I acquired a non-working Denford ORAC CNC teaching lathe
The ORAC is a very stout high quality lathe, It has an eight inch swing and 16 inches between centers and weighs about 350 lbs. The plan was to rip out all the obsolete electronics and replace them with a modern VFD, good power supply, and the Gecko 540 4 axis stepper drive. Everything but the steppers would be replaced.
Lot of junk in the front.
Lots of junk in the back
Lots of junk for the trashcan.
Now we have empty space to add the Gecko drive.
The steppers were temporarily removed so I could breadboard the control system in the lab.
This is the Gecko 540 which is a very integrated solution and made this upgrade very simple.
An Antek power supply was purchased.
So was the TECO VFD which I have used before on a mill conversion from 3 phase to single phase power.
The Gecko drive is matched to the steppers with the addition of a resistor.
The new components were breadboarded with the steppers to check out the software integration. I used EMC2 which is open source – now called LinuxCNC. Everything worked perfectly the first time. I was astonished.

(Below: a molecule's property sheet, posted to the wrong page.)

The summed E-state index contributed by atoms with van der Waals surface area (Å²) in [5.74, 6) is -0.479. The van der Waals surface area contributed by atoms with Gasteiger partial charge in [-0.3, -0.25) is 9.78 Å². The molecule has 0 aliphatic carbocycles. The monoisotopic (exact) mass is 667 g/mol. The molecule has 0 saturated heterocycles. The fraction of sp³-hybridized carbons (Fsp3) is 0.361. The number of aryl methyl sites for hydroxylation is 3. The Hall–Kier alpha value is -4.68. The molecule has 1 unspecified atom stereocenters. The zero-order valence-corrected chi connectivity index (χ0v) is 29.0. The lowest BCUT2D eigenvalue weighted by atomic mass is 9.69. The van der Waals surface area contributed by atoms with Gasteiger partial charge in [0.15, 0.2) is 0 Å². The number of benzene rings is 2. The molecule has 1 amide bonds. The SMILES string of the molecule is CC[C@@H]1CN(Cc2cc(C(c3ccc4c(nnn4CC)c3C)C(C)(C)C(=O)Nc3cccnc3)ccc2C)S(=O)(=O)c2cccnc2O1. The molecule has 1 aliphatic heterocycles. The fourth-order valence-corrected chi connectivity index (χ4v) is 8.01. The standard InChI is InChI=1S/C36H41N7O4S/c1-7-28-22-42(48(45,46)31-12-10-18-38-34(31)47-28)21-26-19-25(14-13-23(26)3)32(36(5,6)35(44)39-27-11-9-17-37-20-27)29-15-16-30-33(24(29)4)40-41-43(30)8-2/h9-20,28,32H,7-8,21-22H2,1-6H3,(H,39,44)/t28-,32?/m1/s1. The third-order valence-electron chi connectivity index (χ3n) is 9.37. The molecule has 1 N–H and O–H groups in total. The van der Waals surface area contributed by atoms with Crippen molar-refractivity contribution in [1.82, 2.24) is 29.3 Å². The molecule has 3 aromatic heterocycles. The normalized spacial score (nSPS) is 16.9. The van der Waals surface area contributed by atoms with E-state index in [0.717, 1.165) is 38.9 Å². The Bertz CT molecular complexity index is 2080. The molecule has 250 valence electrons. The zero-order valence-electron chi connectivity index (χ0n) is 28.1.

The breadboard was moved to the lathe and integrated into it. This went a little slower and not quite as error free as the initial breadboard. Eventually I got rid of all the operator errors and the system seemed to move correctly.
The components were moved off the breadboard and installed into the lathe.
I spent a while setting up the lathe parameters in EMC2 and finally got everything calibrated to the leadscrews and pulley teeth.
The first job I ran on the lathe was a woodworking job where the lathe did the rough cutting for a nicely shaped wooden pen.
I then finish sanded and clear coated the pen using the lathe in manual mode.
This was a very successful retrofit of the CNC lathe to modern electronics and I am very pleased with it.